When I was a kid, I used to eat chopped liver like it was going out of style. It was a treat at every family gathering during holidays, whether it be Thanksgiving or Passover. I would sit within inches of the bowl and dip away (this was back in the Pre-Seinfeldian era,when double dipping wasn”t even a misdemeanor – so I double dipped my heart out..ICK, right?), cracker after cracker after cracker (or matzo cracker, after matzo cracker, after matzo cracker) – taking ownership of this bowl of brown stuff with chopped eggs in it.
One day, my grandmother informed me what chopped liver was made with. Yes, I knew what ‘liver’ was, but for some odd reason, I didn’t associate it with ‘liver’, just a yummy treat that happened to be called ‘liver’. Maybe I was subconsciously trying to separate the true meaning from this yummy spread – aka – it was so good, I didn’t want to know? In any event, I watched my grandmother make it from scratch before one holiday dinner, and lo and behold, as she explained, while pulling these blood clot looking lumps out of the wrapping from the butcher, these were ‘organs’ from chickadees. From that moment on, I never touched the stuff. Sad, but true. I tried, but suddenly I tasted liver! Damn! Why am I talking about liver? Well, when one thinks of pates, it’s usually liver that comes to mind – AND, two of my fav chicks are hosting this month’s Daring Cooks challenge, which happens to be well, pate..with homemade bread, which always excites me.
Our hostesses this month, Evelyne of Cheap Ethnic Eatz, and Valerie of a The Chocolate Bunny, chose delicious pate with freshly baked bread as their June Daring Cook’s challenge! They’ve provided us with 4 different pate recipes to choose from and are allowing us to go wild with our homemade bread choice.
One of the keys to all those lovely holes is a wet dough and very little handling of the dough- -more folding with a bench scraper, in lieu of kneading.
As mentioned above, liver seems to be the norm when it comes to your basic pate, and if it isn’t all liver, it always seems to have some bit of liver in it. Of course, two out of the four recipes given to us are liver pates. Am I making those? NO. Am I making two yummy pates minus the liver? YES.
Inititially, I was going to go off the beaten path, but then decided to keep things simple, making the tricolor vegetable pate recipe provided, and this awesome pate by the Two Hot Tamales, Susan Feniger and Mary Sue Milliken (Remember them? From the days when the Food Network was mostly about real chefs and real cooking, not entertainment 24/7) called Killer Chilied Mushroom and Cashew Pate. The great thing is, neither of these pates are cooked (unless you count the sauteeed ‘shrooms, onions and garlic), and both are (would you believe it, on my blog?) vegetarian! Also, the mushroom-cashew pate looks like liver pate (translation – molded dog food), but it tastes so bleepin’ good, you must try it! (I say that a lot, don’t I?).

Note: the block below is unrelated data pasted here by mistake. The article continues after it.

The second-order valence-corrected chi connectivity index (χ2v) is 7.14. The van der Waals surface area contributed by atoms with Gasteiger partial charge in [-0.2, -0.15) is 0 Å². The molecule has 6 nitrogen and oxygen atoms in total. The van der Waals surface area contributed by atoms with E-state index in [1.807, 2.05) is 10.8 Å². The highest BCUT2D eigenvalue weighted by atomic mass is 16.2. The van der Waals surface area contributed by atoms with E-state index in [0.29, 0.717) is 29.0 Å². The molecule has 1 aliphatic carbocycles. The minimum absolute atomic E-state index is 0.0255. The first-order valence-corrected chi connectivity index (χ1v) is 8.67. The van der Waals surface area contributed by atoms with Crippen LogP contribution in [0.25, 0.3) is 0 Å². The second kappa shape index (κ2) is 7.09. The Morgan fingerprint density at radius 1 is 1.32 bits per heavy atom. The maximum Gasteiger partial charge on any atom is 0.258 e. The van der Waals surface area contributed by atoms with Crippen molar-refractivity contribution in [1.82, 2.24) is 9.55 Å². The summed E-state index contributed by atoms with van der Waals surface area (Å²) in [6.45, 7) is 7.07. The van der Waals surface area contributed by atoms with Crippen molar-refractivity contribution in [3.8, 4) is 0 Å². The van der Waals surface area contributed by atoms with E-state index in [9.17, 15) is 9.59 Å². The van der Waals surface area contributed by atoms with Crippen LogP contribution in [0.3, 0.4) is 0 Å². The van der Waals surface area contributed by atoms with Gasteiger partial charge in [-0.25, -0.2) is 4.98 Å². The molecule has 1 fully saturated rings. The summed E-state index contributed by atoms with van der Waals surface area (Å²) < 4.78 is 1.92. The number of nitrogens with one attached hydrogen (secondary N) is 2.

Regarding the bread, the really fun part for me, I made Craig Ponsford’s Ciabatta, which I covered back in 2008. In lieu of the traditional Ciabatta shape, I ended up forming all of the dough into one large, torpedo loaf, slashed down the middle prior to baking in my steam filled oven. It turned out lovely and delicious with a beautiful ‘holey’ crumb, but ginormous in comparison to my miniature pates. Well, that’s what bread knives are for, right? That said, they weren’t going to be pretty, perfect slices, like a baguette would have given me. Actually, who cares? Why do I get so anal over these things? Repeat, I am not a food stylist, I am not a food stylist.
With that said, I served the chilied mushroom-cashew pate with the bread and blue corn tortilla chips. The reason for the chips? So people would eat it! It’s weird, everyone loved the ingredients that went into these pates, but didn’t flip over the ingredients being ground into a paste like spread then molded. I don’t.get.it. The combined ingredients, pre- food processed/mashed/pulverized –whatever, they gladly would have eaten, but once molded into a smooth, pretty mini loaf, it suddenly wasn’t as appetizing. WTF? The tortilla chips provided a vessel which said “Dip me into this mushroomy-nutty MEXICAN DIP”, yep, that’s what it is..NOT PATE, a MEXICAN DIP! Once the tricolor veggie pate was spread on the bread..it was bread with spread, NOT PATE, just BREAD WITH SPREAD. Once again, I just don’t get it. I think it’s a texture thing and some see it as something akin to pureeing a steak in a blender when the golden years come knocking on our toothless mouths and sensitive stomachs.
Finally, when it came to the tricolor veggie pate, in viewing some of the Daring Cook’s results prior to posting day, I really felt the bean layer dominated the pate too much, hiding the lovely and flavorful red and green layers. I decided to half the recipe for the bean puree and use equal amounts in each mold so the lovely red-orange bell pepper-feta layer and green pesto-ricotta layer got equal billing. It also made for a prettier presentation, reminiscent of the Italian flag.
To get the recipes for the tricolor vegetable pate, a wonderful seafood pate and the ummm..two liver pates, click HERE. To see all the lovely and creative pates and breads, plus takes on the challenge pates and breads, click on the links at the Daring Cooks Blogroll. Also, I’m submitting the Ciabatta bread to Yeastspotting, a weekly bread baking event hosted by Susan at Wild Yeast. Au Revoir until next time!